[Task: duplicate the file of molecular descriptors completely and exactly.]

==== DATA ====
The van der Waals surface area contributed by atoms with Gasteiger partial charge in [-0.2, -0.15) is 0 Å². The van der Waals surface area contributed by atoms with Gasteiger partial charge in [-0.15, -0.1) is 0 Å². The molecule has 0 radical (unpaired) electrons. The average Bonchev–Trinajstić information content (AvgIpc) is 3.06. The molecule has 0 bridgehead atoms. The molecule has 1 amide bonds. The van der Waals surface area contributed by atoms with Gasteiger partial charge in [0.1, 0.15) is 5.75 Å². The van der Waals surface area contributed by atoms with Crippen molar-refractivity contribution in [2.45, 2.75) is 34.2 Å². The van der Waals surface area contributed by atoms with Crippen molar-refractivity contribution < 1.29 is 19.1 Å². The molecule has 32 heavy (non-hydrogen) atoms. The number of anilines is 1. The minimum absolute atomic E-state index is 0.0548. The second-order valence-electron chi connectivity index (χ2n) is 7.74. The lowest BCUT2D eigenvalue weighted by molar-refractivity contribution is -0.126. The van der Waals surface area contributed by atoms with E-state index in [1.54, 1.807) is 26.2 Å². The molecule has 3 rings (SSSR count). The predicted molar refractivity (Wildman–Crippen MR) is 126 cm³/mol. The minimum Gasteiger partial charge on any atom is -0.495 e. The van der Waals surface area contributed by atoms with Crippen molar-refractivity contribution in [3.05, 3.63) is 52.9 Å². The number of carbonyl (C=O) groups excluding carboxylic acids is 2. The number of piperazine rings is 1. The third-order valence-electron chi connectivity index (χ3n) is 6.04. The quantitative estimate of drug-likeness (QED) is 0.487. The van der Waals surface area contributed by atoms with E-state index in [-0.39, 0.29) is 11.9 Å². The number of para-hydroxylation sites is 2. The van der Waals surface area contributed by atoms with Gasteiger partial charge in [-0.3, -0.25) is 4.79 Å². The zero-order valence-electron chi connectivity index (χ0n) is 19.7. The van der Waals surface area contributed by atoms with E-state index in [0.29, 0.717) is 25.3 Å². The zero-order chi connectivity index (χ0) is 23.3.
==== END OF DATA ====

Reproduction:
The van der Waals surface area contributed by atoms with Gasteiger partial charge in [-0.2, -0.15) is 0 Å². The van der Waals surface area contributed by atoms with Gasteiger partial charge in [-0.15, -0.1) is 0 Å². The molecule has 0 radical (unpaired) electrons. The average Bonchev–Trinajstić information content (AvgIpc) is 3.06. The molecule has 0 bridgehead atoms. The molecule has 1 amide bonds. The van der Waals surface area contributed by atoms with Gasteiger partial charge in [0.1, 0.15) is 5.75 Å². The van der Waals surface area contributed by atoms with Crippen molar-refractivity contribution in [2.45, 2.75) is 34.2 Å². The van der Waals surface area contributed by atoms with Crippen molar-refractivity contribution < 1.29 is 19.1 Å². The molecule has 32 heavy (non-hydrogen) atoms. The number of anilines is 1. The minimum absolute atomic E-state index is 0.0548. The second-order valence-electron chi connectivity index (χ2n) is 7.74. The lowest BCUT2D eigenvalue weighted by molar-refractivity contribution is -0.126. The van der Waals surface area contributed by atoms with E-state index in [1.54, 1.807) is 26.2 Å². The molecule has 3 rings (SSSR count). The predicted molar refractivity (Wildman–Crippen MR) is 126 cm³/mol. The minimum Gasteiger partial charge on any atom is -0.495 e. The van der Waals surface area contributed by atoms with Crippen molar-refractivity contribution in [3.05, 3.63) is 52.9 Å². The number of carbonyl (C=O) groups excluding carboxylic acids is 2. The number of piperazine rings is 1. The third-order valence-electron chi connectivity index (χ3n) is 6.04. The quantitative estimate of drug-likeness (QED) is 0.487. The van der Waals surface area contributed by atoms with E-state index in [-0.39, 0.29) is 11.9 Å². The number of para-hydroxylation sites is 2. The van der Waals surface area contributed by atoms with Gasteiger partial charge in [-0.3, -0.25) is 4.79 Å². The zero-order valence-electron chi connectivity index (χ0n) is 19.7. The van der Waals surface area contributed by atoms with E-state index in [0.29, 0.717) is 25.3 Å². The zero-order chi connectivity index (χ0) is 23.3.